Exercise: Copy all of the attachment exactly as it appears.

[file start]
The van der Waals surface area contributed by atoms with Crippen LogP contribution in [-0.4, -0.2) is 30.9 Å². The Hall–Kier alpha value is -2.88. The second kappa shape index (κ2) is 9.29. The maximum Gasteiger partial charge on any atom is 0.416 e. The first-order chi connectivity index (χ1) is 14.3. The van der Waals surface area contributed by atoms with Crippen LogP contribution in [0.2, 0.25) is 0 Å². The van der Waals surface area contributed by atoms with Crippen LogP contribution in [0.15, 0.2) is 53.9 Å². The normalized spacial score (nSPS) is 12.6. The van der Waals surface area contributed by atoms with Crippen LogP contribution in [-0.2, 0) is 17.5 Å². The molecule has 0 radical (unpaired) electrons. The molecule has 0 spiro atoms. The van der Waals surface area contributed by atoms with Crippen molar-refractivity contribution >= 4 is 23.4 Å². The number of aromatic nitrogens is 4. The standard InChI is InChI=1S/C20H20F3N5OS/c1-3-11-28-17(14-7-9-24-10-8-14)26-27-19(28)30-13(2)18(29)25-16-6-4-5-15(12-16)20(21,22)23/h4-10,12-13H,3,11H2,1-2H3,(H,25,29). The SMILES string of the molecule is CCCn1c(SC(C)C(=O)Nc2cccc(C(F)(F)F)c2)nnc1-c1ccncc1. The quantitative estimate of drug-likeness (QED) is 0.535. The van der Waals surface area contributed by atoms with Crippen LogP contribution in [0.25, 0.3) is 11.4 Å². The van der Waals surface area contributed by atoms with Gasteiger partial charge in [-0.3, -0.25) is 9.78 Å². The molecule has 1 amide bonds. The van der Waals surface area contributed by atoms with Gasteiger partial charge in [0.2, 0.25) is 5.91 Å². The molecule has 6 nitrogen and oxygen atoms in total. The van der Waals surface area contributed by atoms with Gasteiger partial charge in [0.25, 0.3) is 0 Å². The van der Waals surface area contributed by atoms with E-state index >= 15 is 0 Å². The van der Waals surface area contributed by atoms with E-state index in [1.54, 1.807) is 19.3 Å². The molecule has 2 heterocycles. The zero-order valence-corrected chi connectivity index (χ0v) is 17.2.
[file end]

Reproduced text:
The van der Waals surface area contributed by atoms with Crippen LogP contribution in [-0.4, -0.2) is 30.9 Å². The Hall–Kier alpha value is -2.88. The second kappa shape index (κ2) is 9.29. The maximum Gasteiger partial charge on any atom is 0.416 e. The first-order chi connectivity index (χ1) is 14.3. The van der Waals surface area contributed by atoms with Crippen LogP contribution in [0.2, 0.25) is 0 Å². The van der Waals surface area contributed by atoms with Crippen LogP contribution in [0.15, 0.2) is 53.9 Å². The normalized spacial score (nSPS) is 12.6. The van der Waals surface area contributed by atoms with Crippen LogP contribution in [-0.2, 0) is 17.5 Å². The molecule has 0 radical (unpaired) electrons. The molecule has 0 spiro atoms. The van der Waals surface area contributed by atoms with Crippen molar-refractivity contribution >= 4 is 23.4 Å². The number of aromatic nitrogens is 4. The standard InChI is InChI=1S/C20H20F3N5OS/c1-3-11-28-17(14-7-9-24-10-8-14)26-27-19(28)30-13(2)18(29)25-16-6-4-5-15(12-16)20(21,22)23/h4-10,12-13H,3,11H2,1-2H3,(H,25,29). The SMILES string of the molecule is CCCn1c(SC(C)C(=O)Nc2cccc(C(F)(F)F)c2)nnc1-c1ccncc1. The quantitative estimate of drug-likeness (QED) is 0.535. The van der Waals surface area contributed by atoms with Crippen LogP contribution in [0.25, 0.3) is 11.4 Å². The van der Waals surface area contributed by atoms with Gasteiger partial charge in [-0.3, -0.25) is 9.78 Å². The molecule has 1 amide bonds. The van der Waals surface area contributed by atoms with Gasteiger partial charge in [0.2, 0.25) is 5.91 Å². The molecule has 6 nitrogen and oxygen atoms in total. The van der Waals surface area contributed by atoms with Gasteiger partial charge in [0.25, 0.3) is 0 Å². The van der Waals surface area contributed by atoms with E-state index >= 15 is 0 Å². The van der Waals surface area contributed by atoms with E-state index in [1.54, 1.807) is 19.3 Å². The molecule has 2 heterocycles. The zero-order valence-corrected chi connectivity index (χ0v) is 17.2.